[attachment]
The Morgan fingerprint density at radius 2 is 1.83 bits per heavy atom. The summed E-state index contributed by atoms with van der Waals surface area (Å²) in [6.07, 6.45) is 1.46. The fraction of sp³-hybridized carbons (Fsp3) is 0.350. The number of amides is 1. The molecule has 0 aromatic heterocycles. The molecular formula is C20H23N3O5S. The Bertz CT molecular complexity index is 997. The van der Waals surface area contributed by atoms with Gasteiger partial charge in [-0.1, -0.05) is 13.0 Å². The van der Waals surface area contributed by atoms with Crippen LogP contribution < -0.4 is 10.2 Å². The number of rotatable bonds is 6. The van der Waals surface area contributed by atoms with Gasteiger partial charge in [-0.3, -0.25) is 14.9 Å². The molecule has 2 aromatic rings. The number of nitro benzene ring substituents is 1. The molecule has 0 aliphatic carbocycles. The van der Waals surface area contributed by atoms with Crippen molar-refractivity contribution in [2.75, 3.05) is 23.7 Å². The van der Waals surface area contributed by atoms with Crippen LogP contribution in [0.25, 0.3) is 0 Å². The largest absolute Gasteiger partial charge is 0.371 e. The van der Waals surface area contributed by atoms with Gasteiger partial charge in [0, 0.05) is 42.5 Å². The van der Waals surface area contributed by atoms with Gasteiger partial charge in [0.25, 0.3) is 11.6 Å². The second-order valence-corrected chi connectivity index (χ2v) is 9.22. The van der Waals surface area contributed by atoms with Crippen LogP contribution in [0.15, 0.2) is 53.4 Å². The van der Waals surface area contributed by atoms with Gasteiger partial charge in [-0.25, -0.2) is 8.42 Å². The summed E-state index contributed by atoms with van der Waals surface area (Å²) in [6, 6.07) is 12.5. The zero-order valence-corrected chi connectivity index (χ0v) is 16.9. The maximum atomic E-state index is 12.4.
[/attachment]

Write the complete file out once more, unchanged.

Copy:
The Morgan fingerprint density at radius 2 is 1.83 bits per heavy atom. The summed E-state index contributed by atoms with van der Waals surface area (Å²) in [6.07, 6.45) is 1.46. The fraction of sp³-hybridized carbons (Fsp3) is 0.350. The number of amides is 1. The molecule has 0 aromatic heterocycles. The molecular formula is C20H23N3O5S. The Bertz CT molecular complexity index is 997. The van der Waals surface area contributed by atoms with Gasteiger partial charge in [-0.1, -0.05) is 13.0 Å². The van der Waals surface area contributed by atoms with Crippen LogP contribution < -0.4 is 10.2 Å². The number of rotatable bonds is 6. The van der Waals surface area contributed by atoms with Gasteiger partial charge in [-0.3, -0.25) is 14.9 Å². The molecule has 2 aromatic rings. The number of nitro benzene ring substituents is 1. The molecule has 0 aliphatic carbocycles. The van der Waals surface area contributed by atoms with Crippen molar-refractivity contribution in [2.75, 3.05) is 23.7 Å². The van der Waals surface area contributed by atoms with Crippen LogP contribution in [0.25, 0.3) is 0 Å². The largest absolute Gasteiger partial charge is 0.371 e. The van der Waals surface area contributed by atoms with Gasteiger partial charge in [0, 0.05) is 42.5 Å². The van der Waals surface area contributed by atoms with Gasteiger partial charge in [0.25, 0.3) is 11.6 Å². The second-order valence-corrected chi connectivity index (χ2v) is 9.22. The van der Waals surface area contributed by atoms with Crippen LogP contribution in [0.15, 0.2) is 53.4 Å². The van der Waals surface area contributed by atoms with Gasteiger partial charge in [-0.25, -0.2) is 8.42 Å². The summed E-state index contributed by atoms with van der Waals surface area (Å²) in [6, 6.07) is 12.5. The zero-order valence-corrected chi connectivity index (χ0v) is 16.9. The maximum atomic E-state index is 12.4.